This small writing will not discuss an idea or thought Denise Jefferson brought up in her lecture on ‘Perspectives in the Arts’, regarding the past and present of dance. It won’t bring up anything that she in fact said. This is not because what she said was not insightful, poignant, or inspiring. In fact, her sharing her personal journey through a career in dance was as John Cartwright would say, fierce. It was very informative, including the trends she has noticed in dancers today and the possibilities open to us in transitioning from the stage performer to what ever it is that may lie beyond. I especially liked the small anecdote about our Professor, Susan McGuire. To hear that a teacher I see and talk with on a regular basis is a good friend of this incredibly established woman brought her rich sense of history and accomplishment that much closer to me, and made it feel more tangibly possible for myself and my friends to have such an impact on the dance world. Yet, the time came at the end of her speech for us to ask her questions and no one said a thing. I can only suppose the reason for this is one of the following three; that we simply had other things on our minds and lives to get on with, that we were overwhelmed with information and could not gather our thoughts quickly enough to present a question that would helpful for all to hear, or that we are not looking for answers and perspectives handed to us.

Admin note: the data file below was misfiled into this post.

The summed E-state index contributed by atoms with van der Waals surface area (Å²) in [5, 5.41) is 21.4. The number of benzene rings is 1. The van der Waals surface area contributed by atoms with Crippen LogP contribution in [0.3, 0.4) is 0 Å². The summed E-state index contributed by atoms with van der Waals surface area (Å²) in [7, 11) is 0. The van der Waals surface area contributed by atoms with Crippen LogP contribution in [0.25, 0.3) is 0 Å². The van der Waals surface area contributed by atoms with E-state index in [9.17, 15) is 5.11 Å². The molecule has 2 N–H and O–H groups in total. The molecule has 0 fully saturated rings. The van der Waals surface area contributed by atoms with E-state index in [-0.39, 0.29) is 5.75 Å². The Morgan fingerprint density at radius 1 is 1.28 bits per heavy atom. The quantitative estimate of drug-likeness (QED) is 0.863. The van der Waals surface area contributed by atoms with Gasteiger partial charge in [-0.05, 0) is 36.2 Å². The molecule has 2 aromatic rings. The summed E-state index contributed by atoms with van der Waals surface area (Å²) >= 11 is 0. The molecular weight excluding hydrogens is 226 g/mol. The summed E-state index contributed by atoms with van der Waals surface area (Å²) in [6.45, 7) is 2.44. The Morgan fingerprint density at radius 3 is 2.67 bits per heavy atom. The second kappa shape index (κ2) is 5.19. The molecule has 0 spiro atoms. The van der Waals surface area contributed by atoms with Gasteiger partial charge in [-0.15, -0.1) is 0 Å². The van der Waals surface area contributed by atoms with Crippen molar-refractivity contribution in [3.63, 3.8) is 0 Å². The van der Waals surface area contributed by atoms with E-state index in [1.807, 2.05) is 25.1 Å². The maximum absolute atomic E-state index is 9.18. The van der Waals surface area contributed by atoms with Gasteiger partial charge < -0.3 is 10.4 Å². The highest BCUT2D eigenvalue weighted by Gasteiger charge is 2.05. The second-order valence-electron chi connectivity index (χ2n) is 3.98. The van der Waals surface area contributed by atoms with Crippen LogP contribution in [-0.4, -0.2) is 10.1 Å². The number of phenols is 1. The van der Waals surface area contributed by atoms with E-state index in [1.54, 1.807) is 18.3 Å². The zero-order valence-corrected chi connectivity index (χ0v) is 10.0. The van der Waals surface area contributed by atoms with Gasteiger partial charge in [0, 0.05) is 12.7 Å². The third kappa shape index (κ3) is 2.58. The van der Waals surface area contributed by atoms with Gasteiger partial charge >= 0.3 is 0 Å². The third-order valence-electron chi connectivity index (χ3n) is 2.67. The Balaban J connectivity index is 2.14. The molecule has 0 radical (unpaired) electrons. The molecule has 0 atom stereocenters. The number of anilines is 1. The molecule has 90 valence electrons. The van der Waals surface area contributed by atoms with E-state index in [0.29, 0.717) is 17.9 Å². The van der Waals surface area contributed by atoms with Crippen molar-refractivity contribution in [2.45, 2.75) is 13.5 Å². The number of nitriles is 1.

It’s an old saying that you can lead a horse to water but you can’t make it drink. I worry that that is the opinion of those of us who attended the lecture and asked nothing, that we were presented with a great opportunity that slipped through our fingers. I’m sure there were many in the room that, given that it was Valentine ’s Day especially, wanted to get out, see friends, finish homework, take care of the things that must be done before the night is over. If life is looked at in a day to day matter, what advice could Denise Jefferson give that would affect me the next day? Could she guarantee me a job before I graduate, or tell me the secret balance between the passion she noticed of dancers of yesteryears and the technicians of today? Probably not. And to be honest, I was a little peeved that she mentioned NYU’s new program because I have already heard of it,  and hoping to possibly attend for either a masters in pedagogy or choreography, because the last thing I want is more competition for the spots. So what were we supposed to ask? The only thing I could think of was that I wanted to hear her opinion, her true opinion of our show, and if she noticed me particularly. But no one wants to be the kid- the suck-up or annoying one- that keeps everyone else waiting around because they want to appear eager or hungry for knowledge. There is a group on facebook called, ‘put your hand down in lecture and shut up, no one cares’ and I’ve been that one with the hand up enough and prefer not to be hated by my peers.